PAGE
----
1. The most important thing about buying a new bike is to make sure it fits. The only way you'll know if the bike is right for you is to size up the bike and make sure that the bike's geometry matches your body's geometry. Ask questions and do some research.
mtn. biking 101
2. If possible, try to find a shop that will let you demo the bike on real dirt. Five minutes in a parking lot won't cut it. You wouldn't buy a car without a real world test drive, and a bike should be no different.
3. Don't belive the hype. Just because your favorite rider or best friend rides a certain bike, that doesn't mean that's the best one for you. Have an open mind and be realistic about your needs and ability.
Results 1 to 6 of 6
  1. #1
    mtbr member
    Reputation:
    Join Date
    Nov 2013
    Posts
    3

    Rear wheel/ Drivetrain issue

    Hello everyone, I recently purchased my first mountain bike about a month ago, a 2007 specialized stumpjumper carbon fsr from a friend. The bike has been awesome so far and I have put around 200 miles on it since buying it. The only issue I have had is when I am on a downhill section and have the bike shifted on to the largest (tallest) chainring the rear brakes seem to engage when the suspension is compressed, it makes a low pitched squealing noise, almost as if I were holding the rear brake lever. Sometimes I can get it to stop if I compress the suspension more as I am riding and sometimes it will only stop squealing if I pedal. I like to think I am pretty mechanically inclined and am wondering if it is a quick fix or if I need to take it in to get looked at. The bike has shimano xt crank/chainrings, SRAM front and rear derailers and magura hydraulic brakes. Thank you for any tips.

  2. #2
    mtbr member
    Reputation:
    Join Date
    Nov 2011
    Posts
    2,482
    I'd guess your chain is too short.

  3. #3
    mtbr member
    Reputation:
    Join Date
    Apr 2013
    Posts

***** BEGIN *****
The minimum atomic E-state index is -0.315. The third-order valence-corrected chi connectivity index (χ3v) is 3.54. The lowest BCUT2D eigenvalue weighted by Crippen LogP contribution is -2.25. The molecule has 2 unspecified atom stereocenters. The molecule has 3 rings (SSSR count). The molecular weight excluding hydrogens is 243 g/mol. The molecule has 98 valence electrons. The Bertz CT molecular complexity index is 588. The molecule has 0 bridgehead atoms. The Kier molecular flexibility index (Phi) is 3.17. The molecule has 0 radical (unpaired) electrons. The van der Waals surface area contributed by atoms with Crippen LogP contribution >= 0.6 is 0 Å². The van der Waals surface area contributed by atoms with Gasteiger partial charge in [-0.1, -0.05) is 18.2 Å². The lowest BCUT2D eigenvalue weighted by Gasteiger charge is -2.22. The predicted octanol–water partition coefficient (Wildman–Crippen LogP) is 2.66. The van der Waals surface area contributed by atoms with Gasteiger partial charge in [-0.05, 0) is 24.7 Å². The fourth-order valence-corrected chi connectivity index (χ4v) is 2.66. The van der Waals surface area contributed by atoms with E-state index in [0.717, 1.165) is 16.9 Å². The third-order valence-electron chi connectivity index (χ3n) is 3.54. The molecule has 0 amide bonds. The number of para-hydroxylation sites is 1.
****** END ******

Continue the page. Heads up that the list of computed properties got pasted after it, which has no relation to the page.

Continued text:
548
    That makes sense.

  4. #4
    mtbr member
    Reputation: lotusdriver's Avatar
    Join Date
    Sep 2013
    Posts
    509
    Remove the shock, turn the bike upside down, and compress the rear suspension fully.

    You can then shift into the higher gesrs and see if the chain is becoming stretched to the limit.

  5. #5
    mtbr member
    Reputation:
    Join Date
    Nov 2013
    Posts
    3
    thanks for the info guys, I will try this tonight.

  6. #6
    mtbr member
    Reputation:
    Join Date
    Oct 2012
    Posts
    748
    Quote Originally Posted by lotusdriver View Post
    Remove the shock, turn the bike upside down, and compress the rear suspension fully.

    You can then shift into the higher gesrs and see if the chain is becoming stretched to the limit.
    doing this may allow the suspension system to compress more than the shock will allow. When you do this, measure the eye-to-eye length of the frame's shock connectors to the (shock length) - (shock travel).

    Might ask your friend if he ever had to remove some links due to a busted chain. A new chain is only $15-$30, so it's not a bad idea to get a new one anyway.

    troubleshooting if the chain isn't the guilty party. Check your brake cables and make sure they don't get kinked when you're compressing the suspension. Bend in the cable may push the rotors in just enough to squeel. downhill section could also be heating up the brakes, which transfers a litle heat to the calipers, which expand the oil, and causes the pads to move in and rub a litle bit.

Similar Threads

  1. Mojo SL rear wheel issue
    By Smilerz in forum Ibis
    Replies: 9
    Last Post: 03-21-2013, 08:03 PM
  2. Help Diagnosing Drivetrain Issue
    By SJKevin in forum Beginner's Corner
    Replies: 4
    Last Post: 07-16-2012, 11:23 AM
  3. 135mm rear wheel axle issue
    By saxen in forum Ibis
    Replies: 2
    Last Post: 09-22-2011, 10:02 PM
  4. Drivetrain Issue
    By nov0798 in forum Drivetrain - shifters, derailleurs, cranks
    Replies: 3
    Last Post: 07-06-2011, 05:26 AM
  5. Drivetrain issue - please help
    By yohyat in forum Drivetrain - shifters, derailleurs, cranks
    Replies: 5
    Last Post: 01-03-2011, 11:10 PM

Posting Permissions

  • You may not post new threads
  • You may not post replies
  • You may not post attachments
  • You may not edit your posts
  •